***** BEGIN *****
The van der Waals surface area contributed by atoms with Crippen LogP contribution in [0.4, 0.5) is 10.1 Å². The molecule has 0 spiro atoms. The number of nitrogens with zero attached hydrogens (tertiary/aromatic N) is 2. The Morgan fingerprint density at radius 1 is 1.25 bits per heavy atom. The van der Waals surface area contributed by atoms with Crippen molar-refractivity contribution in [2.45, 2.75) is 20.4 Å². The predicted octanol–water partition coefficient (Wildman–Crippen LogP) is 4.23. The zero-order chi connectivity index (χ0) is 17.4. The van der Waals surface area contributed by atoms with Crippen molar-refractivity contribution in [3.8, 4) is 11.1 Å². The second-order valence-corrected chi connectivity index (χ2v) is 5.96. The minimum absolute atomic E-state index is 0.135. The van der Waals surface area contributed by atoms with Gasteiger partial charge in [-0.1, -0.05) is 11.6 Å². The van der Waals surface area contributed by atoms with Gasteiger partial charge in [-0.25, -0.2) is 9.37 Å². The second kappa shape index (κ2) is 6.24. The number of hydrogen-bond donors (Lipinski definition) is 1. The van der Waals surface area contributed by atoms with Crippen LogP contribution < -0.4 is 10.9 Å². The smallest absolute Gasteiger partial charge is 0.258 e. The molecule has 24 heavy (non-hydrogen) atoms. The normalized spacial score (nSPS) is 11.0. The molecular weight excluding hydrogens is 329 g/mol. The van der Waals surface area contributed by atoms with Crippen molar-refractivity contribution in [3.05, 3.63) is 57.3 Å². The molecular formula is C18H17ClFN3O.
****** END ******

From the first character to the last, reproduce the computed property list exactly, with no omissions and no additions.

The van der Waals surface area contributed by atoms with Crippen LogP contribution in [0.4, 0.5) is 10.1 Å². The molecule has 0 spiro atoms. The number of nitrogens with zero attached hydrogens (tertiary/aromatic N) is 2. The Morgan fingerprint density at radius 1 is 1.25 bits per heavy atom. The van der Waals surface area contributed by atoms with Crippen molar-refractivity contribution in [2.45, 2.75) is 20.4 Å². The predicted octanol–water partition coefficient (Wildman–Crippen LogP) is 4.23. The zero-order chi connectivity index (χ0) is 17.4. The van der Waals surface area contributed by atoms with Crippen molar-refractivity contribution in [3.8, 4) is 11.1 Å². The second-order valence-corrected chi connectivity index (χ2v) is 5.96. The minimum absolute atomic E-state index is 0.135. The van der Waals surface area contributed by atoms with Gasteiger partial charge in [-0.1, -0.05) is 11.6 Å². The van der Waals surface area contributed by atoms with Gasteiger partial charge in [-0.25, -0.2) is 9.37 Å². The second kappa shape index (κ2) is 6.24. The number of hydrogen-bond donors (Lipinski definition) is 1. The van der Waals surface area contributed by atoms with Crippen LogP contribution < -0.4 is 10.9 Å². The smallest absolute Gasteiger partial charge is 0.258 e. The molecule has 24 heavy (non-hydrogen) atoms. The normalized spacial score (nSPS) is 11.0. The molecular weight excluding hydrogens is 329 g/mol. The van der Waals surface area contributed by atoms with Crippen molar-refractivity contribution in [3.05, 3.63) is 57.3 Å². The molecular formula is C18H17ClFN3O.